SPEEDRICE (Madagascar)

Scaling-up, Promoting and Expanding Effortless Direct-seeding Rice permaculture

Challenge: 4million people in Madagascar have insufficient access to food

Rice is a staple food in Madagascar and the nation is one of the highest per-capita rice consuming countries in the world. Yet despite annual rice production averaging four million metric tons, Madagascar remains non self-sufficient at meeting its own demand. Local rice production (approximately 2-3 metric tons per hectare) does not satisfy national needs, which results in a hard lean seasonthe need to import large quantities, and increased consumption of poor quality imported rice.

In many regions, communities face additional issues: 

  • Normal rice farming calendars are frequently affected by climate variations: delayed or irregular rain causes a shift in the soil preparation dates with repercussions on both sowing and transplanting.
  • Rising temperatures are leading to a decrease in yields and is threatening food securityThe consequent reduction in yields has been estimated to be between 15-20%. Temperature variation leads to a higher incidence of pests and diseases resulting in both a loss of quality and quantity. Without appropriate adaptation measures, the impacts of climate variation on production, and subsequently food prices, threaten Madagascar’s already precarious food security situation. 
  • Prevalence of malnutrition: Madagascar has the fourth highest rate in the world in terms of stunting prevalence. Half of the 22 regions of Madagascar have prevalence above 40% and the most affected regions are those in the highlands (including Analamanga and Itasy) where prevalence is higher than 60%.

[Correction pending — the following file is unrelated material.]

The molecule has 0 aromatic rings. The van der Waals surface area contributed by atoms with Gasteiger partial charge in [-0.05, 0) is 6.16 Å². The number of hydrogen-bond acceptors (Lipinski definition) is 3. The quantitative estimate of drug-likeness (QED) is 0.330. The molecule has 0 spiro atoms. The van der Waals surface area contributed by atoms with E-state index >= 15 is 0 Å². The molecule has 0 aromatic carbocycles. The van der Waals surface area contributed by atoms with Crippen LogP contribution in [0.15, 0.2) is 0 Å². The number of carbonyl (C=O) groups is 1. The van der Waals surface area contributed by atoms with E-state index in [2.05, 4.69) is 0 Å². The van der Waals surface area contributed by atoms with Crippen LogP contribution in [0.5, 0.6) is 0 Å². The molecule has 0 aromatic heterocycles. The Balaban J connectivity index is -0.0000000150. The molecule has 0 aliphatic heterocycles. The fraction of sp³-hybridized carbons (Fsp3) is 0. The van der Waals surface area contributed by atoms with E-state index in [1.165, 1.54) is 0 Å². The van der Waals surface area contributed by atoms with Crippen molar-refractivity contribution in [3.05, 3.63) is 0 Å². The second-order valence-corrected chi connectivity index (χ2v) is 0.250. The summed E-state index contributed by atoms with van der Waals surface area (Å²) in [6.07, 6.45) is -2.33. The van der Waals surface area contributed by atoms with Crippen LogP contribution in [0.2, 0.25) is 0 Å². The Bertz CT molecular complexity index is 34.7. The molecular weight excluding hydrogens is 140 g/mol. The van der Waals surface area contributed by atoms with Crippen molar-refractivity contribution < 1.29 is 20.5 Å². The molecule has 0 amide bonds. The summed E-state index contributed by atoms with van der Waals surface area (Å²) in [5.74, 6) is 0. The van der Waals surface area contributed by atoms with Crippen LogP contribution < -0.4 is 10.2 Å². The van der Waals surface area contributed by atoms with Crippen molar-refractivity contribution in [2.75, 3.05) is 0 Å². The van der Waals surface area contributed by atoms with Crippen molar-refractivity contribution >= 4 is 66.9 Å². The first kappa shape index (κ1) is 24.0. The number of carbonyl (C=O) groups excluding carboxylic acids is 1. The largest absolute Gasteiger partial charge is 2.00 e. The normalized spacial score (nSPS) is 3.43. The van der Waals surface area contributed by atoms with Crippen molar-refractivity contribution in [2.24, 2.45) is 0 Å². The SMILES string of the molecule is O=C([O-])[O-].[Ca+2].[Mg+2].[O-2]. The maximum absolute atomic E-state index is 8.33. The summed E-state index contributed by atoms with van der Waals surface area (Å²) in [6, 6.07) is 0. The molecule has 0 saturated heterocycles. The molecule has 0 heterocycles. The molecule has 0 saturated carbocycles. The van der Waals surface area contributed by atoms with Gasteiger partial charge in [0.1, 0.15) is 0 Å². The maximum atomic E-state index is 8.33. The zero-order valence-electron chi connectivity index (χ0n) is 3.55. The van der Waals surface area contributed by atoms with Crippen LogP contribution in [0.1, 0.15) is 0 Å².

• Low access to agricultural equipment and tools: Malagasy rice farmers have a very limited access to basic implements, even to the simplest hand-weeders – owned only by 14,4% of smallholder farmers3. Therefore, any effort to increase the production by exploiting more land area is made nearly-impossible due to labor limitation. 

Typical Madagascan rice farms

Response: improving agricultural techniques to increase yields

With support from the innocent foundation – whose mission is to help the poorest families feed themselves – AKF began implementing the SPEEDRICE project in 2019. This three-year project seeks to fight hunger and enhance food security amongst vulnerable households in Madagascar by introducing new package of sustainable agriculture techniques developed by AKF: the Zanatany Rice Permaculture System (ZRPS).  

ZRPS seeks to address the constraints inherent in other rice intensification systems such as the System of Rice Intensification (SRI) that cause very high rates of attrition. ZRPS is based on four pillars: 

  1. Self-production of inputs resulting in a significant cost reduction; 
  2. Direct seeding, leading to a very significant labor reduction (up to 50%) coupled to larger, healthier, more drought tolerant and earlier ripening plants;
  3. Crop overlapping rotations and mix cropping that allow a much longer (if not year round) cultivation of rice fields; 
  4. Minimal to zero tillage made possible by the accumulation of organic soil cover and biomass crop hedging.  

Farmers have the ability to gradually adopt the ZRPS pillars at their own pace and can actually implement the system in a much broader range of topographies than SRI. By reducing labour that is usually assigned to women and water requirements, ZRPS is both gender-friendly and climate smart. Since its initial design, the system has provided extremely promising results in terms of productivity, while going through a continuous improvement process from field observations and experiments. 

Through SPEEDRICE, AKF will test and adapt ZRPS across various agro-ecological zones of Madagascar: working in 5 regions (Sofia, Diana, Sava, AnalamangaItasy)By the end of the project, AKF will train 20,000 smallholder farmers in ZRPS, expecting an adoption rate of 30% and rice yields to increase by 50% or more. 

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SPEEDRICE is funded by the innocent foundation